“I was intentionally infected with HIV. What does the law say?”
Before we proceed with today’s topic, kindly note that all that I share does not constitute as legal advice. I’m not a lawyer or a legal expert. Everything is based on my own experience and research. For more information, I would strongly advise you to visit a lawyer, that can provide you with further information.
Today, I will be addressing a question relating to whether you can be criminally charged someone that has intentionally infected you with HIV.
I introduced this topic a few days ago on social media. It received mixed reactions. Someone commented on how HIV negative people should stop feeling entitled. Basically, explaining how it is all our responsibility to protect ourselves. I would have liked to believe that that is what we have been doing. We advocate for people to make sure that they regularly test for HIV and use a condom whenever they’re having sex. While I agree with that comment, that people should be responsible and take care of themselves, it also doesn’t take away the criminality of someone intentionally infecting another person with HIV.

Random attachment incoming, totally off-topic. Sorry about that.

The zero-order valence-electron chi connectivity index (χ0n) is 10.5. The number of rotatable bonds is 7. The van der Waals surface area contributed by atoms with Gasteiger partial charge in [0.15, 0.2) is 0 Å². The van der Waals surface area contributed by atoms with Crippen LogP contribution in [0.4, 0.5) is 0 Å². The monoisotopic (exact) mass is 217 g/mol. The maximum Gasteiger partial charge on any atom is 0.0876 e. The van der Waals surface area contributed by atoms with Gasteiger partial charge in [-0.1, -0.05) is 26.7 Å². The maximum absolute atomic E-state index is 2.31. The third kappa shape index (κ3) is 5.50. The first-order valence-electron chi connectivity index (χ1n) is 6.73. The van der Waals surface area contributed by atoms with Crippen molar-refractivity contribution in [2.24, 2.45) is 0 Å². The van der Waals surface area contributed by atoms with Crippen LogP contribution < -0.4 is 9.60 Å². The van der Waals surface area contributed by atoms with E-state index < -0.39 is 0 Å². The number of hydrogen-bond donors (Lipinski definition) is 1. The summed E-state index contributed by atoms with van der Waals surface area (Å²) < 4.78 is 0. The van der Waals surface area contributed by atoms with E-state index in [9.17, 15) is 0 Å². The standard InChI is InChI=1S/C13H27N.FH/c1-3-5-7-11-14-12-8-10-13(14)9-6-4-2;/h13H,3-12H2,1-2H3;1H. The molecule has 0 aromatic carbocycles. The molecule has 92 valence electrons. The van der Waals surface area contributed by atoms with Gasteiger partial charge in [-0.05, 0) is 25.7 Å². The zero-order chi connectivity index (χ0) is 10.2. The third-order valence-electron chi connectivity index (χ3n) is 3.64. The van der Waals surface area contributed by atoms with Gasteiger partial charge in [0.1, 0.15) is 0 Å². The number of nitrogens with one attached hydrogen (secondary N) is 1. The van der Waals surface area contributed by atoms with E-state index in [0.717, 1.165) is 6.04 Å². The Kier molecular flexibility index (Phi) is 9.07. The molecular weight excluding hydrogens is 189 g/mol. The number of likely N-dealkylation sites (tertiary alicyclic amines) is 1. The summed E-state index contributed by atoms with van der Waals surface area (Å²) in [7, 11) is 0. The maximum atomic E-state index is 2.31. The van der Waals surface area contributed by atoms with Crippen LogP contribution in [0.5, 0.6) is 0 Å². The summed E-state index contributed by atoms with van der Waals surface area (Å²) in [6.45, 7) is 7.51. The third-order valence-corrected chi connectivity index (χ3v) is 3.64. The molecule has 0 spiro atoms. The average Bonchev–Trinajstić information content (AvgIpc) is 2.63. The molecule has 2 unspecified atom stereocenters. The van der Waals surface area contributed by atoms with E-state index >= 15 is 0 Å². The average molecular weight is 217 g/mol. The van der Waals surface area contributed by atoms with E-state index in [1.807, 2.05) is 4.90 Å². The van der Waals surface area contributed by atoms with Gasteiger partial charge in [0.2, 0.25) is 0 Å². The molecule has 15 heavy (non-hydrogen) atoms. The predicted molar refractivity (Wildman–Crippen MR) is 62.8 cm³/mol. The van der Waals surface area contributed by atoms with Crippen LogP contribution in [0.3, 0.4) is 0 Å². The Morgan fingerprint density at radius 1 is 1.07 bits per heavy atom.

Intentionally infecting another person is a criminal act and this is how one can go about charging someone.
In South Africa, there are no specific laws that criminalise a person for non-disclosure, transmission or exposure of HIV. After an outcry from activists, there was a case in 1999, to revise this. However, the South African Law Reform Commission decided, that it would “not be principled” to enact new legislation. It believed that existing common law crimes were deemed “sufficient” to bring fourth charges. You can read more on the judgment here: https://www.gov.za/sites/default/files/gcis_document/201409/dp80prj85hivbehave19990.pdf
These law crimes are:
- Assault with the intent to do grievous bodily harm
- Rape, or
- Indecent assault
For successful prosecution, one must prove the following:
- You must show that the person knew their status at the time of sexual intercourse
- That you were not aware of their status, and
- You did not consent to have unprotected sex